About three weeks into my internship at the state legislature (or “lege”), we had the senate live feed playing in our office while we worked and for the first time, I noticed a unique feature of parliamentary procedure. One of the senators asked to be recognized and in response, the president said, “For what purpose do you rise?” This phrase had a poetry that moved me, and I immediately wrote it down on a sticky note and attached it to my computer monitor, where it has remained for the rest of session. It is the first thing I look at when I sit down at work, and it reminds me to take a moment to ask myself: Why am I here? For what purpose did I rise today?
Why am I here? For what purpose did I rise today?
I’ve been an “armchair policy wonk” for most of my life, but in the fall of 2015, as I finalized my applications for graduate school and watched the earliest rumblings of the political earthquake that would culturally define the following year, I felt an overwhelming desire to get out of my armchair and do something. I experienced the same wave of desperation this past December, following the 2016 presidential election. In the final days of my first semester at the LBJ School, I applied for an internship position in State Senator Eddie Lucio, Jr.’s office so that I could do that something.
To say that my experience has been instructive would be an understatement. It has been mesmerizing to have a front row seat to the political “sausage-making” process here in Texas while also attempting to keep up with national politics. In many ways, Texas is a perfect microcosm of Washington bureaucracy, while in other ways, our state legislators put on a unique political rodeo the likes of which you won’t see anywhere else. I won’t dwell on my personal feelings as they relate to the particular political issues of this session, but there are a few things I would like to share in the hope that future policy students will pursue an opportunity like the one I was so generously given.
If you ask for advice or insight from anyone whose work is or has been conducted under the dome, one of the things you will hear early and often is that social capital is the lifeblood of the system.
social capital is the lifeblood of the system
Who you know, who they know, who you can count on for this or that, who you should never count on–it is a play as complex and loaded with layers of meaning as anything Shakespeare (or Tennessee Williams) ever wrote, and more dramatic besides. I’ve had to swallow a shocked, “Can they really do that!?” more times than I can count, so I’m glad to have been exposed to this culture while doing work in a relatively low-stakes environment.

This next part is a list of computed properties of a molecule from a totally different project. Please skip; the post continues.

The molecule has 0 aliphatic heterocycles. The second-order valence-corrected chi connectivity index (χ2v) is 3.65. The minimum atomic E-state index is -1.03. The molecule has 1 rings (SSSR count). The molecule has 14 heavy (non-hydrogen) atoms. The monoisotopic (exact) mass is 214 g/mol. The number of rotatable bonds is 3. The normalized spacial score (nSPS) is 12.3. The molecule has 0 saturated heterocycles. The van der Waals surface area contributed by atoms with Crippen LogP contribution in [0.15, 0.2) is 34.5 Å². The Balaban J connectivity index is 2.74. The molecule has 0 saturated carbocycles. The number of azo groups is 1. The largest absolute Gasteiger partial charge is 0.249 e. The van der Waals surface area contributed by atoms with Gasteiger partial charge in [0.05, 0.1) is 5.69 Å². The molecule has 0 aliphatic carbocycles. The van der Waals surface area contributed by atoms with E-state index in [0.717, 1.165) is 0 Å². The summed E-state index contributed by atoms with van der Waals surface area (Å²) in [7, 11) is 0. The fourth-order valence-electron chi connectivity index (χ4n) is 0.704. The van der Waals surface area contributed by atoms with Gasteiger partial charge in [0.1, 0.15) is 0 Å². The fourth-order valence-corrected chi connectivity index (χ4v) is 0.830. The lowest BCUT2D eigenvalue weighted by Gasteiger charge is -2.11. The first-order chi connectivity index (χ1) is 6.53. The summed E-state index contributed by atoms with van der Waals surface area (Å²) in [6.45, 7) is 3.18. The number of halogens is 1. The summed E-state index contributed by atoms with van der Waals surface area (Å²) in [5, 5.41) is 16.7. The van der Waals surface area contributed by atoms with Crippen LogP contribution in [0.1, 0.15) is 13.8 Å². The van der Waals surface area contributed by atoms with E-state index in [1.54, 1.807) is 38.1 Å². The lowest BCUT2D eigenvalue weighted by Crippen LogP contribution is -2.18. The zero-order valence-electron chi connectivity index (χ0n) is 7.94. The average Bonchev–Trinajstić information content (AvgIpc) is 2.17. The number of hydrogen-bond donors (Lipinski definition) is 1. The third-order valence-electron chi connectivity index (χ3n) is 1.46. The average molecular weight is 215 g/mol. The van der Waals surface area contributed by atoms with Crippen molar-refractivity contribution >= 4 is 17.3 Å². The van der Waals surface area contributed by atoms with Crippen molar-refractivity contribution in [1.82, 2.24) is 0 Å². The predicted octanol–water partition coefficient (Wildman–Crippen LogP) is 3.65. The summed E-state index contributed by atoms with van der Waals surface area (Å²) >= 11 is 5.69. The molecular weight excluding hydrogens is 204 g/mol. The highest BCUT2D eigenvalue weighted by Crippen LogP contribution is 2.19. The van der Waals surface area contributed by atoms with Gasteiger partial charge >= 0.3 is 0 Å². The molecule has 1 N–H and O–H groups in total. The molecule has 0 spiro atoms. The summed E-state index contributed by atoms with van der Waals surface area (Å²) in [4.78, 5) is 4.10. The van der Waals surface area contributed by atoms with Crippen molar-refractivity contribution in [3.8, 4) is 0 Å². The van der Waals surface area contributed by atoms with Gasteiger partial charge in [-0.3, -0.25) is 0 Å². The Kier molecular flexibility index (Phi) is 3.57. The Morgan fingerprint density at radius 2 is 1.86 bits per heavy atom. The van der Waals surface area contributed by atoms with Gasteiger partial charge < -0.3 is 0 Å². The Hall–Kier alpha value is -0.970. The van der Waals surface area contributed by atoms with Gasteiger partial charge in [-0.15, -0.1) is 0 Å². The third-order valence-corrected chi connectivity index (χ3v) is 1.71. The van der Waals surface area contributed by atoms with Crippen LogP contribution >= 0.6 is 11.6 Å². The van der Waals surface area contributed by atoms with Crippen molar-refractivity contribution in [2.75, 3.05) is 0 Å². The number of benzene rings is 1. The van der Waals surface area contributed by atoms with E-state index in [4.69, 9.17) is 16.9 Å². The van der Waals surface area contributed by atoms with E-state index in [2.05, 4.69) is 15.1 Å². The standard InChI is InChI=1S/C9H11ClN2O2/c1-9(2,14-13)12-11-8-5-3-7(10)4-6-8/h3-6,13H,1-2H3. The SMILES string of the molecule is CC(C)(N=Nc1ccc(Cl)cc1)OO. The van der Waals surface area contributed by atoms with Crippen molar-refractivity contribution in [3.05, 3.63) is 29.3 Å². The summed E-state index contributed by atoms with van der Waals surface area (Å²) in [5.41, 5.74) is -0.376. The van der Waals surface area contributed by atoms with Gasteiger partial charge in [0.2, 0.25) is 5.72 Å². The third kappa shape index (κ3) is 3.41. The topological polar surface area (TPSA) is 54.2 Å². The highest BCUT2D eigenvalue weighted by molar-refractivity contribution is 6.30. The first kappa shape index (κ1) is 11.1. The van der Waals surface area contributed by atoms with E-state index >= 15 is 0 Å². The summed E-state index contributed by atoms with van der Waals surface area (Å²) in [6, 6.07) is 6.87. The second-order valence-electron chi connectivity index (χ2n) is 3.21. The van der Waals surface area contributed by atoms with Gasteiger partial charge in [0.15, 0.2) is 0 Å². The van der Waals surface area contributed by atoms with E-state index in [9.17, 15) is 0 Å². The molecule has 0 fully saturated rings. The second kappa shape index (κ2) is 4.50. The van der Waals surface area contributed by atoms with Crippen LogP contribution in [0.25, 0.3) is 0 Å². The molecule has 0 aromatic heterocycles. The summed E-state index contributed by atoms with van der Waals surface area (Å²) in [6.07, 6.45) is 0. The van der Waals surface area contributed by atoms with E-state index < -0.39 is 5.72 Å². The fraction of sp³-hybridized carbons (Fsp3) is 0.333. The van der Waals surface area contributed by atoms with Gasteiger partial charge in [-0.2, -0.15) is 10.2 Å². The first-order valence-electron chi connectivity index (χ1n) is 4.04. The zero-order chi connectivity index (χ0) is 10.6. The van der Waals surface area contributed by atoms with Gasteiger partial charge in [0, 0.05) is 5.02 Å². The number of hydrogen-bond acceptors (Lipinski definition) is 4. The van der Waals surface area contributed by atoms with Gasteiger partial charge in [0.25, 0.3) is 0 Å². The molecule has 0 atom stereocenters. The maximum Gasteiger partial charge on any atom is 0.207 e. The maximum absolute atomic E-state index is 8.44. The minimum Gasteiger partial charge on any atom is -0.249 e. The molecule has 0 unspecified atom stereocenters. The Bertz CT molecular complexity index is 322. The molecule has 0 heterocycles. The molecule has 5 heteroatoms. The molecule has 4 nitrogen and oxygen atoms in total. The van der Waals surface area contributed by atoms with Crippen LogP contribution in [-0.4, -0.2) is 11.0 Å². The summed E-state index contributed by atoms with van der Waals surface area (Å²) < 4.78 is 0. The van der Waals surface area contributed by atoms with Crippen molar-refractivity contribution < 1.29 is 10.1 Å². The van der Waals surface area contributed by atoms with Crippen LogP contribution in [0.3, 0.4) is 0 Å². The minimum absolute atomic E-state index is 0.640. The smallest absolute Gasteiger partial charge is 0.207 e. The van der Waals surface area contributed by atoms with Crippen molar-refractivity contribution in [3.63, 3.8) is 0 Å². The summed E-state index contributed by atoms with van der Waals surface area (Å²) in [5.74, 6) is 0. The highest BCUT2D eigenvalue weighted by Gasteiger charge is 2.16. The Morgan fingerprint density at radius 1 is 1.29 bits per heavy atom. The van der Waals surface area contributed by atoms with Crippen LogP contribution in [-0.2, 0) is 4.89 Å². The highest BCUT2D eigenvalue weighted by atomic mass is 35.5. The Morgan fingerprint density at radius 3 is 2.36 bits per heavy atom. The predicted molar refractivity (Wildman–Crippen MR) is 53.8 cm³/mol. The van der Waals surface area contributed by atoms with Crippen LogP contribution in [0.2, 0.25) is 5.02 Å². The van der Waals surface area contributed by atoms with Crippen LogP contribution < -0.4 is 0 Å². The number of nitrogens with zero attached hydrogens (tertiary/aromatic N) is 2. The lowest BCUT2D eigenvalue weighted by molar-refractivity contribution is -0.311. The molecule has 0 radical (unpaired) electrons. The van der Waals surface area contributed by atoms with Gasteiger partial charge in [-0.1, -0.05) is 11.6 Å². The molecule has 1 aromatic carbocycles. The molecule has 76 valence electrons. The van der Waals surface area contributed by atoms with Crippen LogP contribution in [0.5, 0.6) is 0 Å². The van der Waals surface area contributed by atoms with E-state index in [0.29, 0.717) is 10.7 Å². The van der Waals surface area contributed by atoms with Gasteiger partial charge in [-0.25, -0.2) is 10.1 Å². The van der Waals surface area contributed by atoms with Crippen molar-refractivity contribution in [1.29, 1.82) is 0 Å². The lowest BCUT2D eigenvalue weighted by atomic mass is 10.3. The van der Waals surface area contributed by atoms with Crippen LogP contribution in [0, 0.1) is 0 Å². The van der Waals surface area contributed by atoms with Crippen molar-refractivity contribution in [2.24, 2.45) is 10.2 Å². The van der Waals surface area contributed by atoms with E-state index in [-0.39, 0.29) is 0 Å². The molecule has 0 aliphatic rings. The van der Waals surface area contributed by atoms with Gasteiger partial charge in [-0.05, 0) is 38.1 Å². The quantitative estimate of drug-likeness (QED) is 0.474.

That isn’t to say my work was without meaning. This office has been the best classroom I could have asked for. The academic work we do in school is important, but at times it feels distant from the “real world.” Weaving together my classes and my work at the lege has given my schoolwork the kind of rich context required to synthesize the concepts we read and discuss, and distill them to their most crucial constituent parts. I’m particularly glad that I did this internship in my first year, because I know that as I tackle the material in my second year, I will learn more effectively for having this real-world foundation on which to build.
Most of all, this experience has helped me address the anxiety I’ve felt over the last year, as I second- and third-guessed my decision to come to this program. I have a deep-seated fear that deciding to get out of my armchair was a mistake, maybe the worst I’ve ever made, because there is no way that I will ever be good enough/smart enough/strong enough/you-name-it to do this work I’ve come to respect so deeply. In late 2015 and throughout 2016, I felt an affront to my values that was strong enough to propel me onto this path. Now that I’m here, the ground often feels like it shakes beneath my feet and I fear that I won’t know how to withstand the next earthquake. Who am I, to think that I can possibly do this work, achieve the respect necessary to effect real change?
My internship at the lege has shown me something important, though, that seems obvious but took this fully immersive experience for me to truly believe: there is no litmus test for public service.
there is no litmus test for public service
The people in and around this building are flawed human beings, just like the rest of us. The only thing that sets them apart is that they decided to do something. From the state senator in whose office I served, to the analyst I’ve worked with daily, to my fellow interns, there is a common sense of purpose and dedication to something greater than self. Witnessing this helped me give myself permission to wholeheartedly embrace a life of doing something. For anyone who has shared my fears and doubts, I can’t think of a better way to help yourself do the same.